Saving & Investing
Finding Growth Companies/ March 14th, 2011
With thousands of companies listed on the different stock exchanges, how do you locate the superior growth companies that make the best long-term investments? Sources of investment ideas are numerous. Business publications, personal finance websites, brokers, friends, business associates, and even your own day-to-day experiences are all sources of investment ideas. You never know when a product that you purchase and use or even a tip from a business associate may put you on the track of a solid growth company. The trick is to realize that an investment idea is just that. Getting excited about a company or its products is just the first step in deciding whether the company you're interested in is a superior growth company. A more formalized way to search for investment ideas are screens on personal finance and investing websites. Screening is a way to filter through the universe of companies available for investment using specific criteria.
Ideas and tipsFormer Fidelity Magellan Manager Peter Lynch is a great believer in gaining investment ideas from day-to-day experiences. In his book, "
For growth investors, steady sales and earnings growth is paramount.
ScreeningUsing websites or investing software programs for screening can be an effective method of finding investment ideas. Many different personal finance and investing websites offer a variety of screening capabilities. Screening programs are also available. Many accompany or complement company data files that are available on a subscription basis from investing associations, data providers, or companies. Variables differ in screening programs and sites. Usually free screening programs are more basic than those provided to members or subscribers of a particular site. The screening process aids you in narrowing down the investment universe. You can screen for companies of a certain size, in particular industries that meet set historical growth rates. Other possible characteristics you can screen for include historical P/E (price to earnings) ratios and analysts' predicted earnings growth rates. Using screens, you can compare companies with others in the same industry to find the best of the best. Each investor seeks particular investing qualities that are important. For growth investors, steady sales and earnings growth is paramount. Investors seeking to diversify their portfolio can screen for companies of a certain size or in a certain industry.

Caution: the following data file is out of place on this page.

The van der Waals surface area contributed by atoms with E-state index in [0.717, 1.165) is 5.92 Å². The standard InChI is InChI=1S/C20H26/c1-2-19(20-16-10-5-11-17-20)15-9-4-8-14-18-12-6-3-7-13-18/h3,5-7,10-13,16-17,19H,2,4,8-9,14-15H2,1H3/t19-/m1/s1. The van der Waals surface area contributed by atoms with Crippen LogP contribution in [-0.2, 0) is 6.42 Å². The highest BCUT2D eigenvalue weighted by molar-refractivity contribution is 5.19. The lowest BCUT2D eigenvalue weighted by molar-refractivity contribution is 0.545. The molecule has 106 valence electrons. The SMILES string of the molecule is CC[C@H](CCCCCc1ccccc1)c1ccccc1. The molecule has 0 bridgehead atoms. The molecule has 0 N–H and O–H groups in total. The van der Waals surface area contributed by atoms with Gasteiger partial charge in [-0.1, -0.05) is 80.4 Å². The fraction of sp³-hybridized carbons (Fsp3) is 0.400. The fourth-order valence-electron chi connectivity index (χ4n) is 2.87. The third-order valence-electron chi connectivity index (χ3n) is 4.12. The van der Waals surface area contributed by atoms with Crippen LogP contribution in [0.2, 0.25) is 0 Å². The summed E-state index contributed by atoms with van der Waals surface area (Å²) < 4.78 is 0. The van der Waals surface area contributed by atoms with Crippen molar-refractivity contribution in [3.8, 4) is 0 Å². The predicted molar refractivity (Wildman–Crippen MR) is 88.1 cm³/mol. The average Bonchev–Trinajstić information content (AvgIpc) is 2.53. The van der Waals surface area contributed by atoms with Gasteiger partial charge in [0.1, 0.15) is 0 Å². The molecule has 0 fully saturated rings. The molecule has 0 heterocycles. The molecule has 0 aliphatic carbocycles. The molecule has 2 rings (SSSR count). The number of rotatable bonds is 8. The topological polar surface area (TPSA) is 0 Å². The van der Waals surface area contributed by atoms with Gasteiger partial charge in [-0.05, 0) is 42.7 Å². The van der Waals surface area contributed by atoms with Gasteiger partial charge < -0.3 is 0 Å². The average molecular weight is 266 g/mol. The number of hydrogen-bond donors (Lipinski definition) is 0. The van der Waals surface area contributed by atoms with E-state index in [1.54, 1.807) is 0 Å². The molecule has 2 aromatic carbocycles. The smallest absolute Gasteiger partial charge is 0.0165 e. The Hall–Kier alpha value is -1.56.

The testing processMany investors maintain a list of possible investing ideas culled from the above sources. They may keep an actual paper file folder for articles cut out of newspapers, newsletters, and magazines. On their computer, they also can maintain a file of investing ideas. Once you develop a good-sized list, it is time to sort the wheat from the chaff. Using the Internet or a hard copy source such as Value Line Investment or Standard & Poor's Reports at the public library, spend a few minutes looking at each company. Basically, you're looking for these key criteria:
- Five years of history as a publicly traded company
- At least five years of reasonable growth in sales and earnings
If you shop at a particular store and it always seems crowded, it may be worth investigating it as a possible investment idea.With this list in hand, you can subject your companies to other tests. Check to see if growth rates are strong and consistent. Look at recent company news to see what's been happening to the company's business. Bad news may merit further investigation. Some investors go an extra mile, reading company annual reports and Securities and Exchange Commission filings and examining company financial statements. These steps aren't necessary to satisfy yourself that a company meets the growth company test, but some investors who are curious take on these additional tasks.